Carrying a mutation in the BRCA1 or BRCA2 genes raises the risk of developing breast, ovarian or prostate cancer. However, the scale of the increase depends on the underlying alteration. Different ethnic populations carry different variants, which may be missed if the catalogue of mutations is based mainly on European-derived data.
As yet another example, Tishkoff highlights Cystic Fibrosis (CF), which is caused by a single gene fault. The condition affects around one in every 2000-3000 European babies, with the same genetic fault (DF508) turning up in around 70 per cent of cases.
Only one in around 17,000 African American children are diagnosed with CF, yet less than a third of people with African ancestry have the DF508 mutation. A different, rarer mutation (3120+1G/A) accounts for up to two thirds of South African CF patients with African ancestry.
Overall, there are more than 2,000 rare CF mutations found in various populations around the world. Given the recent advances in precision CF therapies targeted at specific mutations, it is essential that these rarer variations in non-white populations are taken into account to prevent many thousands of children missing out on potentially beneficial treatment.
The solution is to make a bigger effort to include understudied populations in genomic research – something we’re working hard to address here at Global Gene Corp. But there are a number of issues to be aware of.
Firstly, there are understandable concerns within ethnic communities about data privacy and informed consent that must be taken seriously. There is a grim legacy of exploitation of certain groups by biomedical research organisations and companies, which must never be allowed to happen again.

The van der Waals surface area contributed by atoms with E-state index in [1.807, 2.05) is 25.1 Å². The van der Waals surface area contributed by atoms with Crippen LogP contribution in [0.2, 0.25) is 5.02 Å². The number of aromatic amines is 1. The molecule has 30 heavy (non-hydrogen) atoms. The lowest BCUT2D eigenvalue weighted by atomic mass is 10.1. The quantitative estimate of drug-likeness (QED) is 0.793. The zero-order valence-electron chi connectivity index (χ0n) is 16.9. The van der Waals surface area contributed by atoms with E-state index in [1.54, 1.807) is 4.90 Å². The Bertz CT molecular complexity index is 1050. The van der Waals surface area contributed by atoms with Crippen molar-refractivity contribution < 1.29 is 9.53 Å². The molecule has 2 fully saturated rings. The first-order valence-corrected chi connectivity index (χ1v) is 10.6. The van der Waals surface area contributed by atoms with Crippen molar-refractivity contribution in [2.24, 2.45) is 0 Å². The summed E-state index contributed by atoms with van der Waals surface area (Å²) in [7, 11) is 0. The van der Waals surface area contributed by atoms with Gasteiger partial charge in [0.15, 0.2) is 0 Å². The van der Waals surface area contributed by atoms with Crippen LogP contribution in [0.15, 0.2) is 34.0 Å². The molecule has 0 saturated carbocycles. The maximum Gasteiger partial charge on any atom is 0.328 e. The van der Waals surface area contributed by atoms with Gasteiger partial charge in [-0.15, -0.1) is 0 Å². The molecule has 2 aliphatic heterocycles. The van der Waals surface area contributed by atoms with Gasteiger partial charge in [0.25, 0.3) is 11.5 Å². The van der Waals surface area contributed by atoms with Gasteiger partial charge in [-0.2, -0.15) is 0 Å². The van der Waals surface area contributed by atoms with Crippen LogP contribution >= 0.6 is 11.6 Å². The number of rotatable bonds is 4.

Secondly, many genomic studies rely on gathering data from large groups of people to ensure that any results are statistically valid. This can mean smaller populations are at a disadvantage and may be excluded from studies as the strength of the findings can’t be guaranteed.
Europeans also have much lower levels of genetic diversity than African populations, meaning that people’s genomes are more similar to each other. If researchers are trying to find specific variations that are linked to a particular condition, the underlying changes will be more easy to spot in samples that are more similar to start with – this might be analogous to trying to find a spot of colour on simple striped blanket, compared with a multicoloured patchwork comforter.
As a research community, we cannot afford to be complacent about the issue of genomic diversity.
Everyone in the world has the right to benefit from the medical advances that are being brought by the genetic revolution. Increasing diversity in genomics research will also lead to new methods and targets with which to tackle diseases across the global population.
At Global Gene Corp, we’re working hard to ensure that genomic datasets are fully representative of the populations they serve, with the aim of bringing precision healthcare to everyone, everywhere.